Richard Stallman tells us to "think of 'free speech,' not 'free beer'" when discussing the free software movement. The marriage of legacy social media platforms to government censorship reverses that proposition. Use of the services is "free" (actually, you pay with your data and attention), but you only get to say what the politicians tell those platforms to allow you to say.

  • ESP32-Cam Makes A Dandy Motion Detector | Hackaday

    Halloween is right around the corner and just about every Halloween project needs some kind of motion sensor. Historically, we’ve used IR and ultrasonic sensors but [Makers Mashup] decided to use an ESP32-Cam as a motion sensor in his latest animatronic creation. You can see a video of the device and how it works below. The project is a skull that follows you around with a few degrees of motion on a stepper motor. There’s a 3D-printed enclosure to make the hardware assembly easy. The base software was borrowed from [Eloquent Arduino].

Red Hat Leftovers

  • Broadcasting from microservices on Kubernetes | Red Hat Developer

    In the era of cloud-based applications that divide tasks among multiple dedicated microservices, it is crucial to be able to dispatch events and messaging to multiple clients. This article presents an efficient architecture for broadcasting from a service using a Kubernetes headless service.

  • Davie Street Enterprises’ DevSecOps journey to the hybrid cloud

    Davie Street Enterprises, our fictional Red Hat customer that is working its way through real-world digital transformation problems, is automating DevSecOps tooling across their hybrid cloud infrastructure using Red Hat Advanced Cluster Management. Ok, let’s see it for real. Last we saw Zachary L. Tureaud, he was in the early days of his promotion by Monique Wallace to lead Davie Street Enterprises' (DSE’s) shift towards DevSecOps. Tureaud laid out a comprehensive DevSecOps solution that includes Red Hat and its security partner ecosystem and is designed to shift security left in the DevOps life cycle. His goal is to not let security slow DSE’s application delivery down. Wallace was impressed with Tureaud’s solution, but was concerned about the complexities of deployment. She asked Tureaud to test his vision on a new development project, code name "J.A.R.V.I.S", for the DSE Smart Widget. The project allows the DSE Smart Widget’s speech capabilities to be customized to sound like the voices of superheroes. Wallace knew this project’s characteristics presented low security risk to the company, so it was a great opportunity for Tureaud to test these new security controls.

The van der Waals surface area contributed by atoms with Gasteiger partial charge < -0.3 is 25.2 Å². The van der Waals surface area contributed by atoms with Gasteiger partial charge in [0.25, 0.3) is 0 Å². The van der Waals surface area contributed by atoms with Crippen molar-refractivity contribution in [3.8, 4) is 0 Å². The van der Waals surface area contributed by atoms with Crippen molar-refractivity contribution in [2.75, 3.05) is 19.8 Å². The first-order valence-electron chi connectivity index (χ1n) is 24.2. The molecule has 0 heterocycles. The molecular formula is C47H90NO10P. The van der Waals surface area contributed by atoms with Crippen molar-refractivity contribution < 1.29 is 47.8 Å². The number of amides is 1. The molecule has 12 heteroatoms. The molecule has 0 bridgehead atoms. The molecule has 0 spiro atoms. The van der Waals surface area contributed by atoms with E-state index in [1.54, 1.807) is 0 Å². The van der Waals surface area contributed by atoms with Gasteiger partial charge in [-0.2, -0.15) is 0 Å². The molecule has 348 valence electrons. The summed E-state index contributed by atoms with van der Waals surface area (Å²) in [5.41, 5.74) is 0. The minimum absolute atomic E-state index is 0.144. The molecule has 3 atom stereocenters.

• Open source powers the RAN evolution

    A radio access network (RAN) is responsible for enabling and connecting devices such as smartphones or internet of things (IoT) devices to a mobile network. For communications service providers (CSPs), RAN is a significant network technology and monetary investment, needing to perform intensive and complex processing, and facing rapidly increasing demand from emerging edge and 5G use cases. CSPs are modernizing their mobile network with container-based and cloud-native implementations of RAN. One study indicates deployment of virtual RAN (vRAN)/Open RAN (oRAN) solutions realize network TCO savings of up to 44% compared to traditional distributed/centralized RAN configurations. In this post, we describe the application of cloud-native technologies in architecting a blueprint for an open source RAN solution.

  • Dynatrace : Managed release notes version 1.228

    These release notes relate to Dynatrace Managed specific changes. To learn about general Dynatrace changes included in this Dynatrace Managed release, see...

  • Dynatrace : OneAgent release notes version 1.227

    OneAgent core dump capture logic has been adjusted for compatibility with Red Hat Automatic Bug Reporting Tool (ABRT).

  • Ceph boss Sage Weil resigns: civil rights instead of distributed storage [Ed: Automated translation from German]

    According to Weil and Red Hat, Ceph users don’t have to worry – and for several reasons. On the one hand, Red Hat has meanwhile transferred a large part of the responsibility of Ceph to the associated Foundation, which is a bulge of the Linux Foundation. On the other hand, the technical supervision of the storage solution was previously with Sage Weil, but according to his own statement, Sage Weil has it long before his official announcement the handover of all relevant responsibilities has already been initiated. The innermost Ceph circle around him should have known about the change much earlier than the public now, the handover is already underway.